Saturday, 23 July 2011

Who are these guardians of the mountain?

CAMPO DE GIBRALTAR There have already been several brush fires in the hills and mountains around us. They have all been put under control and extinguished. We have seen the pictures and may have even witnessed the horror of a fire close by. Summer, especially from now on, at its driest, is the highest risk time for fires, most of which begin in the mountain forests, largely in the Los Alcornocales Nature Park. But what kind of people, and preparations, are trying right now -and during the whole year- to make sure that 2011 is even better than 2010 in terms of the number of fires. Last year was the very best of the last 30 years. In the province of Cadiz, the Plan de Prevención y Extinción de Incendios de Andalucía (known as INFOCA) has over 100 people out there in the hills watching every corner for signs of flames or smoke.>>>

the Los Alcornocales and Estrecho parks alone add up to 170,000 hectares, and 222,000 hectares are catalogued as under special protection in the province, all of six Nature Parks, while 350,000Ha come under 'forestry and nature'. These figures, of course, do not include any kind of urban condition (except farms and homes in these mountains) that might be threatened at any time. That's a lot of watchfulness.

The Infoca budget this year is €18.3 million for the whole province of Cadiz, a large part of which is spent in the Campo de Gibraltar. €7.4 million is spent on extinction, while €10.9 million (that's 60%) goes to prevention. The proportions offer an idea of the importance of prevention.

Prevention is the foundation of good forestry fire management
The two lower risk periods of the year (low and medium, from October 16 to May 31) are used to carry out such essential tasks as pruning back, clearing the underbrush and maintaining an extensive network of trails and roads that allow access to all areas. Important to maintain, too, are the firewalls that are created to prevent fire spreading. These alone take up 1,594 Hz of the total surface.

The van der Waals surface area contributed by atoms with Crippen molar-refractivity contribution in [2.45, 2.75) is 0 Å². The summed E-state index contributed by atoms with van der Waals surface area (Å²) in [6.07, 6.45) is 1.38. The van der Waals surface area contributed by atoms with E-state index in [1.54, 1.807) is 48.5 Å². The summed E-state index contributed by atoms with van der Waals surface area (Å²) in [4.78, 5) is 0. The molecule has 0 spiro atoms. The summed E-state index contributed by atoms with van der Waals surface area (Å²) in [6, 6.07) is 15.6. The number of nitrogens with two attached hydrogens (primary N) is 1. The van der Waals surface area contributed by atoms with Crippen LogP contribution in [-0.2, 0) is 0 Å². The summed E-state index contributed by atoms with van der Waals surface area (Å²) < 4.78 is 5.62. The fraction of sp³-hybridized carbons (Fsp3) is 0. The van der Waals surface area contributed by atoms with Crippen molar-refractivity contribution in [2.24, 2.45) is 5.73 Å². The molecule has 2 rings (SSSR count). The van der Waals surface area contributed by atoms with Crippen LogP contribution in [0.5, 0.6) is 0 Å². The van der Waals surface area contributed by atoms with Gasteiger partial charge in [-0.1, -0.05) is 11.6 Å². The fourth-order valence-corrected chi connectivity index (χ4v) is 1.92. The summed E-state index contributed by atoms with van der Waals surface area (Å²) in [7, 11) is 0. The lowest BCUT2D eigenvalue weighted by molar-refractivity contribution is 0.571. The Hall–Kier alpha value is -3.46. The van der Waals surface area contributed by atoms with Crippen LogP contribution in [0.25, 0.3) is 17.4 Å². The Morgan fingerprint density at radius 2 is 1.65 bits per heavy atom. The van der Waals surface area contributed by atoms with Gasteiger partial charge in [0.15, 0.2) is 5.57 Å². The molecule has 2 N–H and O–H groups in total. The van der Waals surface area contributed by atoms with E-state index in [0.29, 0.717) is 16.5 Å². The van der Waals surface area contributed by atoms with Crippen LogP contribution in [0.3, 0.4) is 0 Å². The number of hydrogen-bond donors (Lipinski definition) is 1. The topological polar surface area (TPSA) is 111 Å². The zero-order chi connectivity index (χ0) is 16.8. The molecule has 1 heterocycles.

Before the heat began this summer, €2.6 million had already been spent on prevention in the Campo, plus another million euros on the road and firewall network.

But prevention needs the cooperation of other entities, which is why the Junta has agreements with the likes of
Sevillana-Endesa, Adif (rail network) and Red Eléctrica (the railway electricity company), whereby these are available at all times to not only cut off the power supply in certain areas as needed -absolutely vital in a brush fire situation- but also to maintain their networks of pylons and cables, and railways, especially the brush beneath the cables or by the rails as they criss-cross the countryside.

It's worth remembering that during the high fire risk period (June 1 to October 15) it is absolutely forbidden to light any kind of fire in the countryside. This is so throughout the country, but it is particularly important in places such as the Campo de Gibraltar, where the winds are strong and likely to change without warning - and are thus an extremely difficult element in terms of the very rapid propagation of flames.

To provoke a forest fire is a crime, set out in Spain's Penal Code, that carries prison terms. The Forest Fire Investigation Units (BIIF) investigate 100% of all forest fires. They come onto the scene only minutes after the fire has been spotted, their mission being to find both the cause and the motivation of a fire. Negligence is also a crime. Criminal procedures are begun by a special Environmental Prosecutor.

Another factor incorporated this year is a new Emergency Plan, started in September 2010 and aimed at improving cooperation among various entities in an emergency, particularly as it applies to the civilian population. In this, the province of Cádiz has always been a pioneer.

The new Emergency Plan Law establishes areas of danger, prone to rapid fire propagation. In the province of Cádiz, this includes 27 municipalities that are considered to be at risk if and when a fire spreads out of control, even for a short period. Six of these municipalities are in the Campo de Gibraltar - that is, all the Campo's except La Línea. Each one of them is required to maintain special vigilance on the use of fire and to have their own Emergency Plan (Planes Locales de Emergencia por Incendios Forestales, or PLEIF).

Living in the mountains
It is also important that urbanizations, or even individual homes, in the forest, have their own emergency plans. These would include perimeter firewalls and ease of access, for instance, and individual evacuation plans that could benefit from rehearsals - you just never know when it can happen, but it can.

Fires breaking out in mixed urban-forest areas present a series of additional problems because the civil population needs protection, as well as the environment. Among the urbanizations in the Campo are El Cuartón, in the municipality of Tarifa, and El Faro and Las Herrizas in Algeciras.

Education is also an important part of Infoca's work. For example, some 800 school children have visited the Forestry Defence Centres (Centros de Defensa Forestal, or Cedefo) to learn about being responsible in the forest.

Responsibility: that is the word for the rest of us who enjoy the mountains and forests and nature parks in which we have chosen to live.

See also: What kind of environmental vigilance is this?

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